New York choreographer Tere O'Connor delivered a sort of master class Thursday night at the Walker Art Center's McGuire Theater. His production, "BLEED," beautifully demonstrated what it takes to build a compelling evening-length dance work. A curious and very competent audience of Twin Cities choreographers and movers were along for the ride.

A pale, lovely dancer in an emerald green dress opened "BLEED" with a center-stage sway. Composer/sound designer James Baker's compelling piston-like sound score built as the dancer began spinning, drawing in an additional quartet of watchers, and other cast members.

The 11 dancers — a luxury for a post-modern, pick-up touring company — are strong, liquid and experienced movers.

The work is informed and constructed using movement material from three other works. O'Connor calls this piece "fragile and powerful."

It is. It was also funny in parts, especially when the savvy cast members caught each other's eye and we were let in on the joke.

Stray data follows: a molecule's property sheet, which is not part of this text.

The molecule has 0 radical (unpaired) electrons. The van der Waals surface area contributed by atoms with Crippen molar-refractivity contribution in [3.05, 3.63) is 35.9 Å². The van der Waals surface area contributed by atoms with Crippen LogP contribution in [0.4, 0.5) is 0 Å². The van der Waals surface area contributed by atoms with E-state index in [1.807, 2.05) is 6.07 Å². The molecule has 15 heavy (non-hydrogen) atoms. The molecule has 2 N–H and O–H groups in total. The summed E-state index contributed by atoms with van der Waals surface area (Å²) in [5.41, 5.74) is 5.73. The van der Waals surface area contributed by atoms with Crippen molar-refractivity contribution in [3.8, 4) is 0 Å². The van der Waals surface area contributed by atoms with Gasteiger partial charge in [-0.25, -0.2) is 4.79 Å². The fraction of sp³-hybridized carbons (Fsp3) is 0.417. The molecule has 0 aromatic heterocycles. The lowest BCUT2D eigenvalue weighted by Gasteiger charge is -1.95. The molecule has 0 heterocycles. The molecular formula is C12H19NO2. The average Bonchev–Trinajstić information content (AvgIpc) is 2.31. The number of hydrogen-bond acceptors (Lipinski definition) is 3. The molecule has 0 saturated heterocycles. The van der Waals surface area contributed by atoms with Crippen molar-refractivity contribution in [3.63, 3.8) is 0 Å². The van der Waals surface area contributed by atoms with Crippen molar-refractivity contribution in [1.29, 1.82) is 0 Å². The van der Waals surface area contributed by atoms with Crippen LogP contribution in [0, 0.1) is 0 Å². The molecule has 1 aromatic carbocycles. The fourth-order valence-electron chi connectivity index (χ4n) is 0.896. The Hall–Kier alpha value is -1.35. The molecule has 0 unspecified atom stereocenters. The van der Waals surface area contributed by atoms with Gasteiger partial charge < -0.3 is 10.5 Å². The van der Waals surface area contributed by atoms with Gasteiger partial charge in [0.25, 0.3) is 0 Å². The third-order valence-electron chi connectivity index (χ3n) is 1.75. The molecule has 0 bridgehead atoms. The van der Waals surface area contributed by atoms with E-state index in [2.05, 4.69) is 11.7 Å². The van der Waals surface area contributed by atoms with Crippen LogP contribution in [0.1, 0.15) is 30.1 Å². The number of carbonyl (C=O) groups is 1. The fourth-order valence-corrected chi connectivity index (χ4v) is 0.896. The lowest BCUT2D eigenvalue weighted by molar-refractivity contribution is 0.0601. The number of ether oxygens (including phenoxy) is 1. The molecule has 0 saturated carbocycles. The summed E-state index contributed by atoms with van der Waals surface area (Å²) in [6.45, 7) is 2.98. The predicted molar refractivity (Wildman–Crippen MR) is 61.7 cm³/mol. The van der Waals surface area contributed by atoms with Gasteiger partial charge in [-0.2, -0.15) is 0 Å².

"BLEED" is not a dance theater piece; it is a movement manifesto. The fact that it was revived and toured after a successful 2013 run speaks to the importance of its message.

The ensemble is dressed like dark angels, some women in dresses (some men, too), others in jeans and deconstructed T-shirts. They move through the work's sections to a score that includes cello (classical and otherwise), voice and a percussive step that creates a tribal vibe onstage.

The audience let out an audible "ah" when one gestural flutter of all hands up was released. Those moments, spontaneous and rare, mark the connection that we crave from choreographers.

O'Connor is a master of these moments. The dancers moved through a messy allemande into a section of staccato hugs, then an almost conversational game of tag, and built a series of catch-and-release falls in a diagonal segment that was mesmerizing. While there is a dark idea afloat — the piece is called BLEED, after all — the audience was smiling throughout, caught in the moments unfolding in front of them.

Not all the dancers have starring roles, but they are all important to the structure of the dance. Even when they were silent and seated, we watched them. Micheal O'Connor's lighting design sets a mood but doesn't intrude.

When the end comes in a wonderful blackout moment, the audience exhaled, satisfied and grateful for the powerful lesson.

Amy Lamphere is a Minneapolis writer.